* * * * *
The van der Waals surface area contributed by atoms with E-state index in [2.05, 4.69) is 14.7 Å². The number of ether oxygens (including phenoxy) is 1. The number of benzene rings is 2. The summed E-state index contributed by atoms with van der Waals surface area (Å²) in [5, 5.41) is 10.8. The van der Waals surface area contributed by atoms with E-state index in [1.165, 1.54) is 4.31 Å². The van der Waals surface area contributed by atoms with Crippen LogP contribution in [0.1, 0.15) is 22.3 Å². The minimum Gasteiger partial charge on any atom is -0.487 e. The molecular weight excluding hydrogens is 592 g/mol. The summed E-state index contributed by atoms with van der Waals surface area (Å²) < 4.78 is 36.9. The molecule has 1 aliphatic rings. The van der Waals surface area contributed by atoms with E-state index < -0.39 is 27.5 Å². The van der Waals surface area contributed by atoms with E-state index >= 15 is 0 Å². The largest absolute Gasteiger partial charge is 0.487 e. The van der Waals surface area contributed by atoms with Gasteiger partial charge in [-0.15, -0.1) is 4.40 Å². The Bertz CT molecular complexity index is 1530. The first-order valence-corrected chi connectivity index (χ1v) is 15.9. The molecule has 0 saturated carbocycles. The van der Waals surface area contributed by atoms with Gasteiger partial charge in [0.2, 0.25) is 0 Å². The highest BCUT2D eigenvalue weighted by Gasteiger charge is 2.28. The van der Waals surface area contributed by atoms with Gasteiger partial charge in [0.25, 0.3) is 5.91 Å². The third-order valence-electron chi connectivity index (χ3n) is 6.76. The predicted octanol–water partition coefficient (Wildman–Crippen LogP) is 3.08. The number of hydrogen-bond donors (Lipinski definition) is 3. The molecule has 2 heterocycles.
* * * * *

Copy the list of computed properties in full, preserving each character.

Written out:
The van der Waals surface area contributed by atoms with E-state index in [2.05, 4.69) is 14.7 Å². The number of ether oxygens (including phenoxy) is 1. The number of benzene rings is 2. The summed E-state index contributed by atoms with van der Waals surface area (Å²) in [5, 5.41) is 10.8. The van der Waals surface area contributed by atoms with E-state index in [1.165, 1.54) is 4.31 Å². The van der Waals surface area contributed by atoms with Crippen LogP contribution in [0.1, 0.15) is 22.3 Å². The minimum Gasteiger partial charge on any atom is -0.487 e. The molecular weight excluding hydrogens is 592 g/mol. The summed E-state index contributed by atoms with van der Waals surface area (Å²) < 4.78 is 36.9. The molecule has 1 aliphatic rings. The van der Waals surface area contributed by atoms with E-state index < -0.39 is 27.5 Å². The van der Waals surface area contributed by atoms with E-state index >= 15 is 0 Å². The largest absolute Gasteiger partial charge is 0.487 e. The van der Waals surface area contributed by atoms with Gasteiger partial charge in [-0.15, -0.1) is 4.40 Å². The Bertz CT molecular complexity index is 1530. The first-order valence-corrected chi connectivity index (χ1v) is 15.9. The molecule has 0 saturated carbocycles. The van der Waals surface area contributed by atoms with Gasteiger partial charge in [0.2, 0.25) is 0 Å². The highest BCUT2D eigenvalue weighted by Gasteiger charge is 2.28. The van der Waals surface area contributed by atoms with Gasteiger partial charge in [0.25, 0.3) is 5.91 Å². The third-order valence-electron chi connectivity index (χ3n) is 6.76. The predicted octanol–water partition coefficient (Wildman–Crippen LogP) is 3.08. The number of hydrogen-bond donors (Lipinski definition) is 3. The molecule has 2 heterocycles.